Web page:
Credit markets are healthier after the Federal Reserve has purchased Commercial Mortgage Backed Securities (CMBS).
“I feel a lot better today than I did three weeks ago,” Nagy said. “It’s nice to see the government draw upon the (lessons) of the Great Recession. Hopefully, the depth of the crisis won’t be as long or as deep because of that.”
Nagy said hard-money lenders asked borrowers for their April payment because that was based on March rents. If that was done, many said they would work with the borrower.
Other lenders came out early and were proactive and created programs that have led to deferments and interest-only payments.
“Banks have been great,” Nagy said. “Life insurance companies, portfolio lenders and long-term lenders are probably going to give you 90 days of interest only if you ask, but it’s up to them individually because they manage their own portfolio. CMBS is a mess and will always be a mess. There’s no regulatory body.”
“We continue to build, but we are seeing a lot of our short-term projects deferred,” Martin said. “What we refer to as long-game clients — the ones that want product and inventory on the back side of the COVID-19 outbreak, we see those as continuing and being aggressively pursued. We have a pretty robust backlog.”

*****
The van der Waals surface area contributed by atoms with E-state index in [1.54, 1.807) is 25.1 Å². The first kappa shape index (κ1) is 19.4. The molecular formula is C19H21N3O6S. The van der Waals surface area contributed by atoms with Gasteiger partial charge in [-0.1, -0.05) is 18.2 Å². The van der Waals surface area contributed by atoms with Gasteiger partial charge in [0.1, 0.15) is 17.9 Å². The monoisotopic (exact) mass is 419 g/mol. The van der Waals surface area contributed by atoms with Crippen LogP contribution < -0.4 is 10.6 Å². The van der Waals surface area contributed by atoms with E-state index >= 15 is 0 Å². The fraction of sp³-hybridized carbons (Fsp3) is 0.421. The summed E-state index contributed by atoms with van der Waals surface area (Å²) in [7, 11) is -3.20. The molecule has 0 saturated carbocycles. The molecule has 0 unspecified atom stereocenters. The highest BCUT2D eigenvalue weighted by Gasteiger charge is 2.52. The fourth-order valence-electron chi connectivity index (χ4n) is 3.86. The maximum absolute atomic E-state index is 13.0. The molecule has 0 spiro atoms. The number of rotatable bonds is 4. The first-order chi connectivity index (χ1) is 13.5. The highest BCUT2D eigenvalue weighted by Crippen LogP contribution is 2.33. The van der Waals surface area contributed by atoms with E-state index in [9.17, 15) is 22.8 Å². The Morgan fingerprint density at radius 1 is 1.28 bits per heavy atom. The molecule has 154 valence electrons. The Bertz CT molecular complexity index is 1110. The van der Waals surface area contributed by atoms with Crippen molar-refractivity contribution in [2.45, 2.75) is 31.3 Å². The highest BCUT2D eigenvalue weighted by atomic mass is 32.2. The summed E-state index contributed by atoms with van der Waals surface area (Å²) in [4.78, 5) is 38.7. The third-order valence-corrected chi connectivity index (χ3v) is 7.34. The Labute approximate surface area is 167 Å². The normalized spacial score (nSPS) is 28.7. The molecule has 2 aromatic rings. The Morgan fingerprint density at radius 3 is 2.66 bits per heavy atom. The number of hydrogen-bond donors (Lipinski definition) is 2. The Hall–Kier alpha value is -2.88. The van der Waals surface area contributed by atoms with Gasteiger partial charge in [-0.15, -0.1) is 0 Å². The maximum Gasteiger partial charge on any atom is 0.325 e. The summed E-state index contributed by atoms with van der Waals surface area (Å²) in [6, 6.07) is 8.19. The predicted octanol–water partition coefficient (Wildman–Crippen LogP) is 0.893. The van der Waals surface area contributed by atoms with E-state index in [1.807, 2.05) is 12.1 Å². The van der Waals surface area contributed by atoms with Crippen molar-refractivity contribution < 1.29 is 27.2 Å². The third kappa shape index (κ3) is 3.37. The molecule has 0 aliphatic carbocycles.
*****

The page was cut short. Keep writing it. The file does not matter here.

Martin said his company is robustly bidding on projects now as it did previously.
“One of the biggest negatives that could happen in the construction industry is out of fear we get into a race to the bottom with pricing,” Martin said. “This is a 90-day event or 120-day event.”
Martin said some subcontractors or general contractors may take a low fee out of fear of running out of work. If that happens and the market goes rebounds, they won’t have the capacity to go up with it.
“Fear and worry should have no place in your estimating and pricing,” Martin said.